For the first time since they performed under their current moniker sixteen years ago, Phish are a band without a plan. The grassroots, jam-band phenomenon finished their fall tour with a two-night-stand at Mountain View, Calif.’s Shoreline Amphitheater last weekend. Nothing strange for the seasonal touring unit, except for the fact that two of the band’s most anticipated shows, Halloween and New Years, will remain unscheduled. According to a post on www.phish.com, the band is taking a break from both touring and recording.
“Phish has completed their touring for this year,” the post reads. “There will be no additional shows in November or December, or immediately thereafter. Additional information will be posted when the band refines their plans for the future.”
For Phish’s legions of fans, the news that their two biggest shows wouldn’t happen for the first time in years was the shocking conclusion to one of the band’s highest profile years. Following the release of the six-disc definitive live document Hampton Comes Alive last year, the band kicked off 2000 before 75,000 people for New Years at Florida’s Big Cypress Seminole Indian Reservation in the largest paid concert event in the world on the millennial eve. The year also saw the release of the band’s eighth studio album, Farmhouse, which hit new commercial heights for the band, debuting at No. 12 on SoundScan charts and moving more than 300,000 units to date, a high figure for a band built on its live following.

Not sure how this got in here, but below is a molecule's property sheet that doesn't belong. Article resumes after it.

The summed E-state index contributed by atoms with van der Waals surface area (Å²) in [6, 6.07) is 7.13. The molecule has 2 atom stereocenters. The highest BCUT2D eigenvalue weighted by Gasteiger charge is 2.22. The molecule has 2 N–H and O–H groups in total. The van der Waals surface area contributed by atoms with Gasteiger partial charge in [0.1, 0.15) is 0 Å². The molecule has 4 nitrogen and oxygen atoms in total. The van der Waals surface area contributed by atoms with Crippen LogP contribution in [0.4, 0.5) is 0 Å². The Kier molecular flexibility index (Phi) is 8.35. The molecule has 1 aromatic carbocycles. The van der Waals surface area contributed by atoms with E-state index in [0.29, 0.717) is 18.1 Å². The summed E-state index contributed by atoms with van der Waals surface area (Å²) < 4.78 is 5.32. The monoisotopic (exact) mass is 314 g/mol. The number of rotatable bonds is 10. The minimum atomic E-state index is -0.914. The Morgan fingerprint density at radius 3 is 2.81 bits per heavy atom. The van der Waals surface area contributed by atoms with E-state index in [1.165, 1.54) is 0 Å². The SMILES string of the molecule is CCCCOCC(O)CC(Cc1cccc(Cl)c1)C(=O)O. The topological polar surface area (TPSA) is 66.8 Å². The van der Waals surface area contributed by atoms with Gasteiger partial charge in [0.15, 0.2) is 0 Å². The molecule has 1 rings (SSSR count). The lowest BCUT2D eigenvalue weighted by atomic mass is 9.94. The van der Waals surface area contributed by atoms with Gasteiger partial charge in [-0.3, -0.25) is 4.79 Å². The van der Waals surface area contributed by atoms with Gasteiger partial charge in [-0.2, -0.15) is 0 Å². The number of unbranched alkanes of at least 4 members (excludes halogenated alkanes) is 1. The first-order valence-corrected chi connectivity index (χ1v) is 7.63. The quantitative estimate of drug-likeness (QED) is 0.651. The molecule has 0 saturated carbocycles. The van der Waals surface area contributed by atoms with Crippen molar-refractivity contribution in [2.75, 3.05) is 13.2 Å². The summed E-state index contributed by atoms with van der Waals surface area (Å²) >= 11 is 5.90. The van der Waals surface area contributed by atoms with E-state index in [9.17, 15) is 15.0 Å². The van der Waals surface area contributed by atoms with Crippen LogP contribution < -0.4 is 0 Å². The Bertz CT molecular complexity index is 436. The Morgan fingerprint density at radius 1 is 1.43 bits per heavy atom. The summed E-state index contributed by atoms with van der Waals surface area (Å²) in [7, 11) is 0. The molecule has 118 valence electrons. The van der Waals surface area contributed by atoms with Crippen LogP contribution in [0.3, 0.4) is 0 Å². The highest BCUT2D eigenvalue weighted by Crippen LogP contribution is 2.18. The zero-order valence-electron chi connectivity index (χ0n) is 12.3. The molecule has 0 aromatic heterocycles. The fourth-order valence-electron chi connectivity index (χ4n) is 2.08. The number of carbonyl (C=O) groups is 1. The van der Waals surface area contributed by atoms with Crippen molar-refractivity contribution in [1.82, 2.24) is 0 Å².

Still the band is mum about the length or reasons behind the hiatus. Given the number of days the band has spent on the road over the past decade and a half, guitarist Trey Anastasio and keyboardist Page McConnell, who have children, might be seeking some family time. The band might also be interested in creative recharging through side projects. Anastasio, for one, has already appeared a couple of times this year (first in New Orleans, later in Las Vegas) in the impromptu super-group Oysterheawd with Primus’ Les Claypool and former Police drummer Steward Copeland. Other side projects in the group’s history include the Surrender to the Air project from 1996, on which Anastasio and drummer Jon Fishman indulged their avant-jazzier side with keyboardist John Medeski and members of space-jazz legend Sun Ra’s Arkestra including saxophonist Marshall Allen.